A key congressional committee took another step toward reforming the way Wall Street works yesterday. By a vote of 40-28, the House Financial Services Committee approved H.R. 3269, the Corporate and Financial Institution Compensation Fairness Act. The act would help end the excessive compensation practices that encourage executives to take excessive risks that ultimately hurt employees, shareholders and taxpayers.
The bill would give shareholders a “say on pay” and allow them a nonbinding vote on executive pay. It also would require that independent directors from outside of management serve on compensation committees.
Says committee Chairman Rep. Barney Frank (D-Mass.):
This bill is the first step toward comprehensive financial regulatory reform. I look forward to having this bill on the House floor soon, and I also look forward to changing the status quo.
The panel adopted an amendment proposed by Rep. Mary Jo Kilroy (D-Ohio) to require large institutional investors to reveal how they vote the shares they own on pay proposals affecting companies that issued those shares.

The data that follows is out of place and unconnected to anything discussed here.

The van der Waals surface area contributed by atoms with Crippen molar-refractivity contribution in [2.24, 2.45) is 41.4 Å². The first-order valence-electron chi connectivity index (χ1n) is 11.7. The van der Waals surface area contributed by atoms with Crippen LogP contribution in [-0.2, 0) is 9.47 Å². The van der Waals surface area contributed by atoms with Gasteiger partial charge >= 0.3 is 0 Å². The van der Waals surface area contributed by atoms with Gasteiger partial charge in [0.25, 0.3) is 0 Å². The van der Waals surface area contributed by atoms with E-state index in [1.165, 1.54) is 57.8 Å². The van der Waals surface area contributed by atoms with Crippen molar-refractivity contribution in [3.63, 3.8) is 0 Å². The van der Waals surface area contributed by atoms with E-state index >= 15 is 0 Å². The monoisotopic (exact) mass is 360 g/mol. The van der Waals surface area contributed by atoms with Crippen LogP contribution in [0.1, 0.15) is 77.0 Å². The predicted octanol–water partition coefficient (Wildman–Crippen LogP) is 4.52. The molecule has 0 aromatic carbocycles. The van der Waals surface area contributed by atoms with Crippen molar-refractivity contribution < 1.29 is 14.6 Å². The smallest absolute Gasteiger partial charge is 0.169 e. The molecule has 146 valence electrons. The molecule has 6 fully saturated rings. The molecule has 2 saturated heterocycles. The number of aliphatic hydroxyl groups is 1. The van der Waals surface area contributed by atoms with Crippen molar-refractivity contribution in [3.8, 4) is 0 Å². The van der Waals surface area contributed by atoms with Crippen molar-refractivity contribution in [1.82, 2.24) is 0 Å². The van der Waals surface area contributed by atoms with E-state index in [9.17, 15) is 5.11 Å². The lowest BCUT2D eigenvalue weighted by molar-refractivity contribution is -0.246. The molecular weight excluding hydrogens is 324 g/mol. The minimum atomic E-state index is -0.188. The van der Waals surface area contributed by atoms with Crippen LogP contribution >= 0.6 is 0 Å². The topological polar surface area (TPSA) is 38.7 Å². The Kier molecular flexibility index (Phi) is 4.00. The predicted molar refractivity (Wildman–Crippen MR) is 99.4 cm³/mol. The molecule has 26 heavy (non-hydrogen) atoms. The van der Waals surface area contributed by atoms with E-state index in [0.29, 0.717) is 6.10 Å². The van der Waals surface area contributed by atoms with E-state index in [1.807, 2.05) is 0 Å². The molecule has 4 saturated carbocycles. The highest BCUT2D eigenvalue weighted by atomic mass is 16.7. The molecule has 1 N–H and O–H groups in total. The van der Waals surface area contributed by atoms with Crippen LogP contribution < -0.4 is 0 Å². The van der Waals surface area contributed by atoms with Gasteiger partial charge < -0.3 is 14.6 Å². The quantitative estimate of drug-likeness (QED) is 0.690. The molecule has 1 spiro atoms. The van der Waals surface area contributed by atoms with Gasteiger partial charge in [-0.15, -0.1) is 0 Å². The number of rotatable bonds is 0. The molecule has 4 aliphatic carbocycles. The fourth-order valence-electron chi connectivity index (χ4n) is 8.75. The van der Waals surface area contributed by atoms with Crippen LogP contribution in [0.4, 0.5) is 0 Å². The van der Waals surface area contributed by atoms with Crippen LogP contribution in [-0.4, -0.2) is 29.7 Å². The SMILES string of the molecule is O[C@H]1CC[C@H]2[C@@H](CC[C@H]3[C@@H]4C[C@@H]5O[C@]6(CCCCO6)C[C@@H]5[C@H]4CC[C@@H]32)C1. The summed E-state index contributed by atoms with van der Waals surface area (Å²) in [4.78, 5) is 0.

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The AFL-CIO Executive PayWatch points to the many potential conflicts of interest among compensation consultants who play a central role in recommending pay packages. Many of those consultants also provide other services to the companies, putting them in a conflicting role for issuing fairness opinions about pay.
The congressional action comes just three weeks after the U.S. Securities and Exchange Commission (SEC) proposed rules to give shareholders better information about the potential conflicts of interest of compensation consultants who help set pay for senior corporate executives.
A December 2007 congressional report found that CEOs of companies who use compensation consultants who have potential conflicts, such as providing management with other services, received considerably higher pay than CEOs of companies who used independent compensation consultants.
The proposed rules, developed under the leadership of SEC Chairwoman Mary Shapiro, will be open for comment for as long as 60 days.
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It’s clear that executive pay needs to be reigned in. Think Progress points to a Wall Street Journal analysis that shows more than one-third of all pay in the United States now goes to executives and other highly paid employees.
CEOs of Standard & Poor’s 500 companies were paid an average of $10.4 million in 2008. To learn more about excessive executive pay, visit our Executive PayWatch website.